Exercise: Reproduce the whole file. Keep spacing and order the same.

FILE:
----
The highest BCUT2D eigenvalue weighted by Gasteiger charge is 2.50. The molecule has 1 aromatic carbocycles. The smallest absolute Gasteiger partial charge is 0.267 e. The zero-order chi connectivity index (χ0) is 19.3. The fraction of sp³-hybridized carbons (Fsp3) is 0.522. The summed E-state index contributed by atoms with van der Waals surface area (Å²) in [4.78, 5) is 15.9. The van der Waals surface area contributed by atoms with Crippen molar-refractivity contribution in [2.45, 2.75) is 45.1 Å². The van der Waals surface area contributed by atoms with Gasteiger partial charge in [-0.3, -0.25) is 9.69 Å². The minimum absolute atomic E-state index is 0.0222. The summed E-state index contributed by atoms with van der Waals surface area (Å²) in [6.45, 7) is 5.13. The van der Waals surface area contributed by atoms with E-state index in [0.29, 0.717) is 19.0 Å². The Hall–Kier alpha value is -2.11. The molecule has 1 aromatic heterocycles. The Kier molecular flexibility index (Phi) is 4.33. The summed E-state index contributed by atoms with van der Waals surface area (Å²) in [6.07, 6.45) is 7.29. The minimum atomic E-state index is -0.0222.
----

The highest BCUT2D eigenvalue weighted by Gasteiger charge is 2.50. The molecule has 1 aromatic carbocycles. The smallest absolute Gasteiger partial charge is 0.267 e. The zero-order chi connectivity index (χ0) is 19.3. The fraction of sp³-hybridized carbons (Fsp3) is 0.522. The summed E-state index contributed by atoms with van der Waals surface area (Å²) in [4.78, 5) is 15.9. The van der Waals surface area contributed by atoms with Crippen molar-refractivity contribution in [2.45, 2.75) is 45.1 Å². The van der Waals surface area contributed by atoms with Gasteiger partial charge in [-0.3, -0.25) is 9.69 Å². The minimum absolute atomic E-state index is 0.0222. The summed E-state index contributed by atoms with van der Waals surface area (Å²) in [6.45, 7) is 5.13. The van der Waals surface area contributed by atoms with E-state index in [0.29, 0.717) is 19.0 Å². The Hall–Kier alpha value is -2.11. The molecule has 1 aromatic heterocycles. The Kier molecular flexibility index (Phi) is 4.33. The summed E-state index contributed by atoms with van der Waals surface area (Å²) in [6.07, 6.45) is 7.29. The minimum atomic E-state index is -0.0222.